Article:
It is nightfall and Rusdanila is on his way to meet an illegal tin dealer. Carrying almost 4kg of tin in a bucket, the product of a hard day’s work, he goes to the first collector, hoping that the metal will fetch at least $3.50 per kilogramme.
Here in the little island of Bangka, east of Sumatra, miners like Rusdanila are at the mercy of the price of ore determined thousands of miles away at the London Metal Exchange.
But in Indonesia, this precious mineral is largely mined illegally.
In 2012, the country exported 98,000 tons of tin, supplying 40 percent of international demand. Major electronics consumer brands like Samsung, Apple and Philips rely heavily on Indonesia’s tin. Each mobile phone contains seven grams of the mineral.
Currently, tin rakes in around $28m a year for Indonesia but the human and environmental toll is proving costly.
Families outside of the islands of Bangka and Belitung are cashing in on the mining boom, rushing to illegal mines sprouting across the land. The work is dangerous – landslides are common and the mined tin is usually mixed with radioactive elements.
In Bangka, tin is getting harder to find in the ravaged ground, so the private companies, as well as the illegal miners, are taking it one step further: they are searching the offshore seabed.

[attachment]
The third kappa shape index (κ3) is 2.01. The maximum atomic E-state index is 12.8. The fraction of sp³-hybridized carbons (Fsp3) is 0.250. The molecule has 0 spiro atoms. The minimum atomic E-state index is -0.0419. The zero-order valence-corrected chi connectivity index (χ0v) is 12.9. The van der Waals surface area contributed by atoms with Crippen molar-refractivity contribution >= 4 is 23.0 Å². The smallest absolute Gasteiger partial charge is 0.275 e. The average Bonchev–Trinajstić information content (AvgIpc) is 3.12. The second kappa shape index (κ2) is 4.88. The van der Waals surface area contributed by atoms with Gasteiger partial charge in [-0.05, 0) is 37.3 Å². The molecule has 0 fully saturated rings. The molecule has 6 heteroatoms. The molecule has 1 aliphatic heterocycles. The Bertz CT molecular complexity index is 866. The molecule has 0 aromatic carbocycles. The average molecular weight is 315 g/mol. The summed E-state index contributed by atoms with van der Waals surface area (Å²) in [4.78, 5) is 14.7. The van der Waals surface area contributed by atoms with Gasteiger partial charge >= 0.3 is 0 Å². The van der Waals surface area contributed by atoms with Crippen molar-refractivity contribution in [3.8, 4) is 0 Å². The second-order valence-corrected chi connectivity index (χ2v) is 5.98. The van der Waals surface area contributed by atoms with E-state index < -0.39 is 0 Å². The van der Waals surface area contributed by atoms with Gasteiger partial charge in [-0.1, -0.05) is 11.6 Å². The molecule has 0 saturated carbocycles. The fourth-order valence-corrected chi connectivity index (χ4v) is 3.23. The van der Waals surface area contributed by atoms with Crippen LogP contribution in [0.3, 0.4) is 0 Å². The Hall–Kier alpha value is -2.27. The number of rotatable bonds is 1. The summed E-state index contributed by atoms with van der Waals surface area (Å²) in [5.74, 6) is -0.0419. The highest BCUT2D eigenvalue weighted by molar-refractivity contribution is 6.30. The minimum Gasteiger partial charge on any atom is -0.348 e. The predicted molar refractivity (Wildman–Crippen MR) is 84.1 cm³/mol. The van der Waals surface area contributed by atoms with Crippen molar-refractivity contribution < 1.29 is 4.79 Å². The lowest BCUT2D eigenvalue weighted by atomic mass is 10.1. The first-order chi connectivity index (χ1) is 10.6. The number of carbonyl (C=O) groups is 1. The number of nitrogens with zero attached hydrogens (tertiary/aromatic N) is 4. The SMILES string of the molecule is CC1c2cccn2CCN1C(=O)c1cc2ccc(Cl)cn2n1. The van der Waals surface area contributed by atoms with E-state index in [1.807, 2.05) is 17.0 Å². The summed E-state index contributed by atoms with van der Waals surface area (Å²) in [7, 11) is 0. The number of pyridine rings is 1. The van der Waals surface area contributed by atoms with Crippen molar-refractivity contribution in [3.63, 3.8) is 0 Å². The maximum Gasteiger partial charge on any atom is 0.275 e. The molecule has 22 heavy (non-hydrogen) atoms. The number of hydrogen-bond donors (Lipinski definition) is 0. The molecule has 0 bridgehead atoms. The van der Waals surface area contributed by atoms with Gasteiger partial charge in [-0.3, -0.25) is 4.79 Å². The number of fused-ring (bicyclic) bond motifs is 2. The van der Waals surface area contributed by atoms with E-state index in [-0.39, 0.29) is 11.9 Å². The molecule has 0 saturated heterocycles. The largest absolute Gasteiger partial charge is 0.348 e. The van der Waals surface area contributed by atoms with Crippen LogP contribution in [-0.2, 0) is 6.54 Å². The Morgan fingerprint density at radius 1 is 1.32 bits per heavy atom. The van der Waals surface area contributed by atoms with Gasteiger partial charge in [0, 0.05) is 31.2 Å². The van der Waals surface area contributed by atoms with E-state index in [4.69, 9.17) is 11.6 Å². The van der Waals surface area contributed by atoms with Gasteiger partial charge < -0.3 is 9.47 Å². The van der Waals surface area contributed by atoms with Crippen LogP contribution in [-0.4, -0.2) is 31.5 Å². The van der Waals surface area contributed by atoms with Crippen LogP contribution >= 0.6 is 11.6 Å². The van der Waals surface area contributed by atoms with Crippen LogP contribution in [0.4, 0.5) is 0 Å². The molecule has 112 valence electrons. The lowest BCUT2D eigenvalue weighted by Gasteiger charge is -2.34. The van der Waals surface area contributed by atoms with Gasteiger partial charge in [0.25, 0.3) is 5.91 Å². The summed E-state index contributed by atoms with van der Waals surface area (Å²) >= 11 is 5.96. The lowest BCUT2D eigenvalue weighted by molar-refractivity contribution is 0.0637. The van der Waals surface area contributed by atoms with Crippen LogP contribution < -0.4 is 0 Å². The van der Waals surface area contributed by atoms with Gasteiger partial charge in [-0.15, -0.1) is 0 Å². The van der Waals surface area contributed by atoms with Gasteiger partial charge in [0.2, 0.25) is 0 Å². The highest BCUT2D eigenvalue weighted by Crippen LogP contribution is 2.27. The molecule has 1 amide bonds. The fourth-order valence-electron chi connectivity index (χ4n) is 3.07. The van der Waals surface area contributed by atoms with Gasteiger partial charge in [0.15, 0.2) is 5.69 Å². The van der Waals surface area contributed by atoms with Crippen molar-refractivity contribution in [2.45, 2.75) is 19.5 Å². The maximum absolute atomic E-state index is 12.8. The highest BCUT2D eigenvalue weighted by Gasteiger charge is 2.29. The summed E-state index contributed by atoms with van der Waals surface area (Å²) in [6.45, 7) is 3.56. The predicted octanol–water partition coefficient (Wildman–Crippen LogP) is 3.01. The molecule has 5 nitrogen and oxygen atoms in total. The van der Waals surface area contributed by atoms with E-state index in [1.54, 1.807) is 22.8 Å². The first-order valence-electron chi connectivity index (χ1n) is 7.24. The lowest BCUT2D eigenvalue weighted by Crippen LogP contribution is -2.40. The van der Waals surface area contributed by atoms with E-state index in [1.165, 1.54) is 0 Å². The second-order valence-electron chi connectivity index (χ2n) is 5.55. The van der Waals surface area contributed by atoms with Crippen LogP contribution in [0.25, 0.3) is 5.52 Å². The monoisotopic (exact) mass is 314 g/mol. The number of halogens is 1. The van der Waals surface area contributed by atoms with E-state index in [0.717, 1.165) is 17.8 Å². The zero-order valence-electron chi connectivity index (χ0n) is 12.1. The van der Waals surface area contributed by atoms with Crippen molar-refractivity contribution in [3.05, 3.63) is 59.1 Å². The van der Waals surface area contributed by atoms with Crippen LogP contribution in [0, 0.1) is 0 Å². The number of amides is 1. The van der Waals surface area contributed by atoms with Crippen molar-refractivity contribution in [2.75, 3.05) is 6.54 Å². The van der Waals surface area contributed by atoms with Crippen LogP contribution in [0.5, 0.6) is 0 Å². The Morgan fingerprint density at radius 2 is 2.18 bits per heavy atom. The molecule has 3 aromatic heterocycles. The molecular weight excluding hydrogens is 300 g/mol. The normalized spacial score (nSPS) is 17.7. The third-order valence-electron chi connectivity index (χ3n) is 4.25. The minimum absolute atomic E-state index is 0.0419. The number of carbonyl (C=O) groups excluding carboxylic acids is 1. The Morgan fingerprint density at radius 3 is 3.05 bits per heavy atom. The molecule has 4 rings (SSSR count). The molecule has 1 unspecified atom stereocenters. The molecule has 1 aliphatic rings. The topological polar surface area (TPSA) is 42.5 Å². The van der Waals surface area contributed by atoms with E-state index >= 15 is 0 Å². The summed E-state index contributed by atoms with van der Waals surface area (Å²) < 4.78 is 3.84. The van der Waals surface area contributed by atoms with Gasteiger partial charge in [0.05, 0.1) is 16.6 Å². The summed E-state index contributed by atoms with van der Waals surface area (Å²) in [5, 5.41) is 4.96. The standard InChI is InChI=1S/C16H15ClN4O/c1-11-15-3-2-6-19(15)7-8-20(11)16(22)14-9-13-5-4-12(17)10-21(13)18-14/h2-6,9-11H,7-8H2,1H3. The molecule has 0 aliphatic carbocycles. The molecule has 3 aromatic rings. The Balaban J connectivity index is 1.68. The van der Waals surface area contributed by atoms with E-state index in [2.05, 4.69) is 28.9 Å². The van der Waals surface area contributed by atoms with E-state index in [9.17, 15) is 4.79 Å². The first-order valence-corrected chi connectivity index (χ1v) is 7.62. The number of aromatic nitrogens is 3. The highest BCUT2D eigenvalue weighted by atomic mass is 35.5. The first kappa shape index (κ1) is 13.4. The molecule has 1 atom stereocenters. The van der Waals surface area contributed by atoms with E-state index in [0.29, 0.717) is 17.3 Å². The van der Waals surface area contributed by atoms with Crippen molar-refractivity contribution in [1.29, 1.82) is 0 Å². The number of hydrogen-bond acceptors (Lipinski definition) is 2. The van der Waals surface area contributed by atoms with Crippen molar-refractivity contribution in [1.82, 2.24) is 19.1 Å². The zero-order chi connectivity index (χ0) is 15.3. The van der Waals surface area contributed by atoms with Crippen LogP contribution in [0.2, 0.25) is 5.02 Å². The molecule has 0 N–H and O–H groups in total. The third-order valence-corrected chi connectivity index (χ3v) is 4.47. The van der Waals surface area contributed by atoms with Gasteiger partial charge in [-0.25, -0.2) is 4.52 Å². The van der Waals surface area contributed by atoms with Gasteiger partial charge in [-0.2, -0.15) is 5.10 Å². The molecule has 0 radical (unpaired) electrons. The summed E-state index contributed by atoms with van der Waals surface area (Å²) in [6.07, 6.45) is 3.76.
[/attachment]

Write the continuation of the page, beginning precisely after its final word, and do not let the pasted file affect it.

While it is as dangerous as mining on land, sourcing tin in the sea has an added disadvantage – poor visibility. Officially, dredging is illegal within four miles of the coastline but the community bribes a middleman to grease the palms of policemen, allowing the miners to set up their equipment a few hundred metres away from the shore.
Yudi, 25, works with a diver out in a makeshift barge. The diver is given a breathing tube attached to a compressor and he needs to suck the seabed, digging deeper to reach the tin in the lower layers. Yudi knows if there is a landslide in the water, his diver will not be able to see, much less anticipate it. “The danger also comes from the compressor, because the oxygen we are breathing is not pure oxygen. Since it’s coming from the compressor, it’s dangerous for the lungs,” he says.
In addition to a steadily rising death toll, local ecosystems are being ravaged by massive deforestation, water pollution, soil depletion and the collapse of fish stocks. “It will take centuries, thousands of years, before everything can return to normal,” says biologist Eddy Nurtjahya.
Even though it is against the law to buy tin from illegal mines, transactions between miners and dealers and then private smelters are commonplace, fuelled by rampant corruption.
101 East travels to Indonesia and explores the deadly cost of extracting precious tin.
How can Indonesia stop illegal tin mining? Share your thoughts with us @AJ101East #TinMining
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